L is for...

uefa.com's A to Z countdown to the UEFA Champions League final continues with some fine Ls.

As uefa.com Action's A to Z countdown to the UEFA Champions League final on 25 May continues, it is time for some great Ls.

Recently described by his manager as the best midfield player in the world, Frank Lampard has really made his mark on Chelsea FC's season with some fine performances. His goals in the knockout stages of the Champions League helped his side into the last four for the second consecutive season.

He joined from West Ham United FC in 2001 for €16m and has got better and better ever since, culminating in an exceptional 2004/05 campaign. He scored his first goal of the current European season in the last 16 win against FC Barcelona, and then scored three in the two-legged quarter-final against FC Bayern München.

We always remember the winners in big European finals but spare a thought for the glorious losers. Some finals are closer that others. The Champions League finals in 1995/96, 2000/01 and 2002/03 were all decided by penalty shoot-outs, with AFC Ajax, Valencia CF and Juventus FC the losing teams.

Juventus were defeated by an AC Milan side who have had their share of near misses in Champions League finals, losing 1-0 to Olympique de Marseille in the first final of the competition in 1992/93 and then missing out by the same margin against Ajax in 1995.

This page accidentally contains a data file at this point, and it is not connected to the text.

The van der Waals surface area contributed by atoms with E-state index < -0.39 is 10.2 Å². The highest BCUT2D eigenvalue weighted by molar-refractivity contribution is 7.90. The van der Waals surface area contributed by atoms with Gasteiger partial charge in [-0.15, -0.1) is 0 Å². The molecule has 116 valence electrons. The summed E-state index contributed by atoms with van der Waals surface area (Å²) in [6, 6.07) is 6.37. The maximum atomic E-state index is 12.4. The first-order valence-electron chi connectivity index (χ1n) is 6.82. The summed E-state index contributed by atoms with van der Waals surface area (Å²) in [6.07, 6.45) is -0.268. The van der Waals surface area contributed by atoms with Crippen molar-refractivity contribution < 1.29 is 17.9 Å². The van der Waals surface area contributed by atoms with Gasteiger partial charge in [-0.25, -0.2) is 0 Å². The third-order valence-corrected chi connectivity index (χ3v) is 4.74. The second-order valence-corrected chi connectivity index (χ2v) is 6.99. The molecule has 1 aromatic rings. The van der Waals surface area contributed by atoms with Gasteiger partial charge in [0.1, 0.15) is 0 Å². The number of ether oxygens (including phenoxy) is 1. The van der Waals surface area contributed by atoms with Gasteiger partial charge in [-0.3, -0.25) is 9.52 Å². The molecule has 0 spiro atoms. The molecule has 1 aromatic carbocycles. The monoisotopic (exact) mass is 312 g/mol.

Conceding two goals in added time to lose against Manchester United FC, Bayern's 2-1 defeat in 1998/99 may have been the most painful of all, but others had more humbling experiences in the final. Valencia lost 3-0 against Real Madrid CF in 1999/00, AS Monaco FC lost by the same margin against FC Porto last season, while Barcelona incurred the heaviest final defeat to date when they lost 4-0 against Milan in 1993/94.

Perhaps the most celebrated of all the losing finalists were the Bayer 04 Leverkusen team of 2001/02. It took a truly brilliant strike from Zinedine Zidane to finally end Klaus Toppmöller's side's hopes of European glory, as it sealed a 2-1 win for Madrid in Glasgow.

It was to be a heartbreaking end to the season for the all-action German side who also narrowly failed to win the Bundesliga and German Cup, prompting the German tabloids to dub them 'Neverkusen'. Worse was arguably to come when their star players, Zé Roberto and Michael Ballack, joined Bayern that summer.

Nonetheless, after a dismal league campaign in 2002/03 which heralded Toppmöller's resignation and saw them miss out on qualification for last season's Champions League, Leverkusen returned to the competition in 2004/05, losing out to Liverpool FC in the last 16.